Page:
James Whitcomb Riley

(7 October 1849 - 22 July 1916 / Greenfield, Indiana)

Moon-Drowned - Poem by James Whitcomb Riley

'Twas the height of the fete when we quitted the riot,
And quietly stole to the terrace alone,
Where, pale as the lovers that ever swear by it,
The moon it We stood there enchanted.--And O the delight of
The sight of the stars and the moon and the sea,
And the infinite skies of that opulent night of
Purple and gold and ivory!

The lisp of the lip of the ripple just under--
The half-awake nightingale's dream in the yews--
Came up from the water, and down from the wonder
Of shadowy foliage, drowsed with the dews,--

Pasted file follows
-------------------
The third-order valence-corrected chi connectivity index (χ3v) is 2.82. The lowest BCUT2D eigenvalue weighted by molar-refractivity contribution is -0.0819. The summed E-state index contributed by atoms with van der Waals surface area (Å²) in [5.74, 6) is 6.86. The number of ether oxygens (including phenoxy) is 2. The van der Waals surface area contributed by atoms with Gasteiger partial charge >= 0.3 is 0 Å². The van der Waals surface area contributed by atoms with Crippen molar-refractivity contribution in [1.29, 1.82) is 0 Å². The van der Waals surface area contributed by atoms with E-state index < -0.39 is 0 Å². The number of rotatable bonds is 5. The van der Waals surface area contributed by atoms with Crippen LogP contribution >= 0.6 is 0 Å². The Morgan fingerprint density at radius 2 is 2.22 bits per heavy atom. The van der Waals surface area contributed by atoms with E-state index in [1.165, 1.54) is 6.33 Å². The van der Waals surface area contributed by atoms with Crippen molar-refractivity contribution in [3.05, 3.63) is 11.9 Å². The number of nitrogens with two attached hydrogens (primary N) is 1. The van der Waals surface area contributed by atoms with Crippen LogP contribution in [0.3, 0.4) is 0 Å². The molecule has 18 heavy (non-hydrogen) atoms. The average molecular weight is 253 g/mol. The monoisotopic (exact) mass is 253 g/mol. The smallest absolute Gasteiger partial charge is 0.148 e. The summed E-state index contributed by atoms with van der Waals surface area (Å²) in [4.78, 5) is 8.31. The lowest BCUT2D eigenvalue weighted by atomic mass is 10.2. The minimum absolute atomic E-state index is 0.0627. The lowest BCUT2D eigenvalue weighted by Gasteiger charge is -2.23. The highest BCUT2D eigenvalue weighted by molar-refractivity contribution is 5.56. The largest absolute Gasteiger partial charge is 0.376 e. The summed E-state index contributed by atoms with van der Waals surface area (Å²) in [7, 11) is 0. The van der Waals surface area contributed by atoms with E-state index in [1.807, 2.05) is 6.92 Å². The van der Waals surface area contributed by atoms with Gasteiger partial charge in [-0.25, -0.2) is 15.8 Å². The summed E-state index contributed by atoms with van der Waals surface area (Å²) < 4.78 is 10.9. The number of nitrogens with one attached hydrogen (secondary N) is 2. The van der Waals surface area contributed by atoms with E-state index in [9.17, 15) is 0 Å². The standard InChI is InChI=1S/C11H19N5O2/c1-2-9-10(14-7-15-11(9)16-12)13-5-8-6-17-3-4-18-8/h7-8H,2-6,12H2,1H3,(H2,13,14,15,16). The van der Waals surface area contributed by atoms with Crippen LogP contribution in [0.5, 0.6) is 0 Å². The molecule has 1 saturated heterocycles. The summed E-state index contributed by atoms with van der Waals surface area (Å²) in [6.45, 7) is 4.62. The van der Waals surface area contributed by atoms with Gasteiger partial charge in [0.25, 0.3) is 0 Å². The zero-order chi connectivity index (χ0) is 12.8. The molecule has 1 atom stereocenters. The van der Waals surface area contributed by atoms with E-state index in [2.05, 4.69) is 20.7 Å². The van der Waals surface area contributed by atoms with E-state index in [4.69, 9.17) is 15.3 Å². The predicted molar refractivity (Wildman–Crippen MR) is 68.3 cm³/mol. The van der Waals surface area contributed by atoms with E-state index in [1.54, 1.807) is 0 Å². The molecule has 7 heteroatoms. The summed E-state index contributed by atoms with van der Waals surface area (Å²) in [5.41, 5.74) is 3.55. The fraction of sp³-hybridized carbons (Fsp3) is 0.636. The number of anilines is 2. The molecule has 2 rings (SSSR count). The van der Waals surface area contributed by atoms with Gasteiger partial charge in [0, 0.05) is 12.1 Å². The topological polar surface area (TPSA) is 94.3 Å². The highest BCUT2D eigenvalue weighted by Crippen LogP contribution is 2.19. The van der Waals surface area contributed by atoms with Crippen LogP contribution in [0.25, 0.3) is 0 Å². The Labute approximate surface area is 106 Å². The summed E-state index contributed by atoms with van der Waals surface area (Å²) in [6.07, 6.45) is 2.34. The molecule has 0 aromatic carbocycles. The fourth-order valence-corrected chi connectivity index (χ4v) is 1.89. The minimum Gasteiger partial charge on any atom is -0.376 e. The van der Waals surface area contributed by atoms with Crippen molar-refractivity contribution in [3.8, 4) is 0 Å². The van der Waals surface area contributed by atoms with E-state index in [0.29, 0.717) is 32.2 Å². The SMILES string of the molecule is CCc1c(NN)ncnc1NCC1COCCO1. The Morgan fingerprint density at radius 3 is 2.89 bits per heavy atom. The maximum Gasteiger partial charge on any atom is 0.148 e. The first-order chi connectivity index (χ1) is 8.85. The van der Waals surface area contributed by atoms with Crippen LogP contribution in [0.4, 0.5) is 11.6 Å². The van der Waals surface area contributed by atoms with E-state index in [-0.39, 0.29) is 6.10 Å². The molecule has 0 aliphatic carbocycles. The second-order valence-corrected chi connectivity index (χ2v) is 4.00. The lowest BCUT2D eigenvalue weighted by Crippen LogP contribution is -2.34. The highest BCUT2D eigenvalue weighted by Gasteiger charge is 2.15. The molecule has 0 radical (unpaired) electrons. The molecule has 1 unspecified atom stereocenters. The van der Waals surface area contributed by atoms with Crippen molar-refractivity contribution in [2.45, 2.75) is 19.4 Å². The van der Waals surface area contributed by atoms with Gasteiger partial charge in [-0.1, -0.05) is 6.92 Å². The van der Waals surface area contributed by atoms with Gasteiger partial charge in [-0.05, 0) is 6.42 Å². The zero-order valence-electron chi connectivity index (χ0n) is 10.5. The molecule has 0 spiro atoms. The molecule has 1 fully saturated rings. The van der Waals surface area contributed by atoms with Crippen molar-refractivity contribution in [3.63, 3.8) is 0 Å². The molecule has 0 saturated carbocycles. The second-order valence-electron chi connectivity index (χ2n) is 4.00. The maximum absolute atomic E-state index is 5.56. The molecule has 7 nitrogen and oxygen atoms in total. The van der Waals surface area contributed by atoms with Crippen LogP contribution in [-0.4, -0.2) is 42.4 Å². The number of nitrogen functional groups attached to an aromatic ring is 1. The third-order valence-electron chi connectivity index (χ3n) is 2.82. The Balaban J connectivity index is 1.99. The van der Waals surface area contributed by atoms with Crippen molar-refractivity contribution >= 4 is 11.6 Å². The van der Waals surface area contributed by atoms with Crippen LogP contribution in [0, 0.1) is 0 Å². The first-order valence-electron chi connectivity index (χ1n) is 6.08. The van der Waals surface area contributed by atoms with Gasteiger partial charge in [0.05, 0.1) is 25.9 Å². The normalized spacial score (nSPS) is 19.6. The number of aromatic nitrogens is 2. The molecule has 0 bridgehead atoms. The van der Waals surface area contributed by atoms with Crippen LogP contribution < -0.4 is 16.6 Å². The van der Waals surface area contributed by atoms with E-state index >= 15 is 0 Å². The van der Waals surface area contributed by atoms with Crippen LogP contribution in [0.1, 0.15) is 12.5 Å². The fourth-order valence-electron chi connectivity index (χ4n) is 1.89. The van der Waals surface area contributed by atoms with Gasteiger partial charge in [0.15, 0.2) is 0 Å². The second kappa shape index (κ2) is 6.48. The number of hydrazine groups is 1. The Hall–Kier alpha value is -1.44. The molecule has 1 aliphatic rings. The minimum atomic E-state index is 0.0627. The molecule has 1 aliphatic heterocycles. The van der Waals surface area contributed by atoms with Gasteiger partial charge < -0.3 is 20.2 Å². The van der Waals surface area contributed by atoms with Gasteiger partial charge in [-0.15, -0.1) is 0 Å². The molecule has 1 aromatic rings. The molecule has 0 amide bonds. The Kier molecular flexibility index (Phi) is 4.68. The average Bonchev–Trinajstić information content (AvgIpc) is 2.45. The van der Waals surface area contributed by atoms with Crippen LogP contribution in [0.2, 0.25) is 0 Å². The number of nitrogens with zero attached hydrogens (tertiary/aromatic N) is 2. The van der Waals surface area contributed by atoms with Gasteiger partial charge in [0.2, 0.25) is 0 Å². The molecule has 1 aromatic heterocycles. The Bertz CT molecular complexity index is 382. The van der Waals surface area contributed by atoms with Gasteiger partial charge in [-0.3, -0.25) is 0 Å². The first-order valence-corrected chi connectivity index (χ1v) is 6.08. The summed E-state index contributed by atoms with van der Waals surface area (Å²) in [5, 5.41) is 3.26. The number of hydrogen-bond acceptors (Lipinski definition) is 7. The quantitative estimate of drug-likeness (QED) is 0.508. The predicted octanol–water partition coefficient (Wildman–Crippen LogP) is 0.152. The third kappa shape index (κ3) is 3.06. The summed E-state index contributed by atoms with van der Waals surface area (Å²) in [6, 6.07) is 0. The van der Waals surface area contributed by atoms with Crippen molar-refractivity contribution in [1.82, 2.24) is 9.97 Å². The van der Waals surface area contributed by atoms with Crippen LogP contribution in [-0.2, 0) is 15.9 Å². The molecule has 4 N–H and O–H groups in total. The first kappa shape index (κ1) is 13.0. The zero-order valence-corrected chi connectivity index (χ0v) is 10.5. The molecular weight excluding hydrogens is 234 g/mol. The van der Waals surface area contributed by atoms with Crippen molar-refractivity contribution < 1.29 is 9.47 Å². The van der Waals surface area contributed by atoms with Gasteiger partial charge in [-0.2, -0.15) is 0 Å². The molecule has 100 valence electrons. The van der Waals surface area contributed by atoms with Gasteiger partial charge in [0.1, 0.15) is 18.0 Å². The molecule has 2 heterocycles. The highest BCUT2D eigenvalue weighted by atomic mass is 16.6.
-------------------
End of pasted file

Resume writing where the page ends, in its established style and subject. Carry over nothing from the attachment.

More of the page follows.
Unsteady the firefly's taper--unsteady
The poise of the stars, and their light in the tide,
As it struggled and writhed in caress of the eddy,
As love in the billowy breast of a bride.

The far-away lilt of the waltz rippled to us,
And through us the exquisite thrill of the air:
Like the scent of bruised bloom was her breath, and its dew was
Not honier-sweet than her warm kisses were.
We stood there enchanted.--And O the delight of
The sight of the stars and the moon and the sea,
And the infinite skies of that opulent night of
Purple and gold and ivory!


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Poem Submitted: Friday, April 9, 2010



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